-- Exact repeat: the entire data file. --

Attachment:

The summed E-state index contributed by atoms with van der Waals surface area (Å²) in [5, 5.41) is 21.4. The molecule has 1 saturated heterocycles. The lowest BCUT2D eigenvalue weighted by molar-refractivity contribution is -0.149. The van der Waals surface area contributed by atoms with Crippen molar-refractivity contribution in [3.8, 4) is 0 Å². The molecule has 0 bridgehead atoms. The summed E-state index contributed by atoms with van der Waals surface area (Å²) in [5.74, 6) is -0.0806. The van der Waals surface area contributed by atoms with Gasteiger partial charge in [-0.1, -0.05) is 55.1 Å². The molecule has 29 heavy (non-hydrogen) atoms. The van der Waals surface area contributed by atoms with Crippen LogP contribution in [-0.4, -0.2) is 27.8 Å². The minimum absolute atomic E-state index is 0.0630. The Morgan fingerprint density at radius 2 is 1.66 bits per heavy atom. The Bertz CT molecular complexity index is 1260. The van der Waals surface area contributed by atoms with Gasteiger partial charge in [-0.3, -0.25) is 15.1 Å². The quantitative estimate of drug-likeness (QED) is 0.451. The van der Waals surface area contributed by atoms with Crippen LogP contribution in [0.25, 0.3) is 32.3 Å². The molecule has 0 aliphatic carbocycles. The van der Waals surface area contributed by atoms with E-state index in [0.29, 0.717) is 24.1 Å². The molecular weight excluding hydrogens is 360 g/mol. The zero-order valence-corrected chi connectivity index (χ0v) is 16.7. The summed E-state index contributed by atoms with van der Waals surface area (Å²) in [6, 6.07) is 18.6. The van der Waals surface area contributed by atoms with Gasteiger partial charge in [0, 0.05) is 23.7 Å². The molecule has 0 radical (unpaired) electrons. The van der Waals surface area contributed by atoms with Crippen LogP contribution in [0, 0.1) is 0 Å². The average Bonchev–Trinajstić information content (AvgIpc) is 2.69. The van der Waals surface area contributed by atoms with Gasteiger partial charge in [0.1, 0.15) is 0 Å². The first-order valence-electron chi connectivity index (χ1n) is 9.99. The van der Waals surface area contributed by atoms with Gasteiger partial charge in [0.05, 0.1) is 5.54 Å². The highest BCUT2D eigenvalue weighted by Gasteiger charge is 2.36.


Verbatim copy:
The summed E-state index contributed by atoms with van der Waals surface area (Å²) in [5, 5.41) is 21.4. The molecule has 1 saturated heterocycles. The lowest BCUT2D eigenvalue weighted by molar-refractivity contribution is -0.149. The van der Waals surface area contributed by atoms with Crippen molar-refractivity contribution in [3.8, 4) is 0 Å². The molecule has 0 bridgehead atoms. The summed E-state index contributed by atoms with van der Waals surface area (Å²) in [5.74, 6) is -0.0806. The van der Waals surface area contributed by atoms with Gasteiger partial charge in [-0.1, -0.05) is 55.1 Å². The molecule has 29 heavy (non-hydrogen) atoms. The van der Waals surface area contributed by atoms with Crippen LogP contribution in [-0.4, -0.2) is 27.8 Å². The minimum absolute atomic E-state index is 0.0630. The Morgan fingerprint density at radius 2 is 1.66 bits per heavy atom. The Bertz CT molecular complexity index is 1260. The van der Waals surface area contributed by atoms with Gasteiger partial charge in [-0.3, -0.25) is 15.1 Å². The quantitative estimate of drug-likeness (QED) is 0.451. The van der Waals surface area contributed by atoms with Crippen LogP contribution in [0.25, 0.3) is 32.3 Å². The molecule has 0 aliphatic carbocycles. The van der Waals surface area contributed by atoms with E-state index in [0.29, 0.717) is 24.1 Å². The molecular weight excluding hydrogens is 360 g/mol. The zero-order valence-corrected chi connectivity index (χ0v) is 16.7. The summed E-state index contributed by atoms with van der Waals surface area (Å²) in [6, 6.07) is 18.6. The van der Waals surface area contributed by atoms with Gasteiger partial charge in [0, 0.05) is 23.7 Å². The molecule has 0 radical (unpaired) electrons. The van der Waals surface area contributed by atoms with Crippen LogP contribution in [0, 0.1) is 0 Å². The average Bonchev–Trinajstić information content (AvgIpc) is 2.69. The van der Waals surface area contributed by atoms with Gasteiger partial charge in [0.1, 0.15) is 0 Å². The first-order valence-electron chi connectivity index (χ1n) is 9.99. The van der Waals surface area contributed by atoms with Gasteiger partial charge in [0.05, 0.1) is 5.54 Å². The highest BCUT2D eigenvalue weighted by Gasteiger charge is 2.36.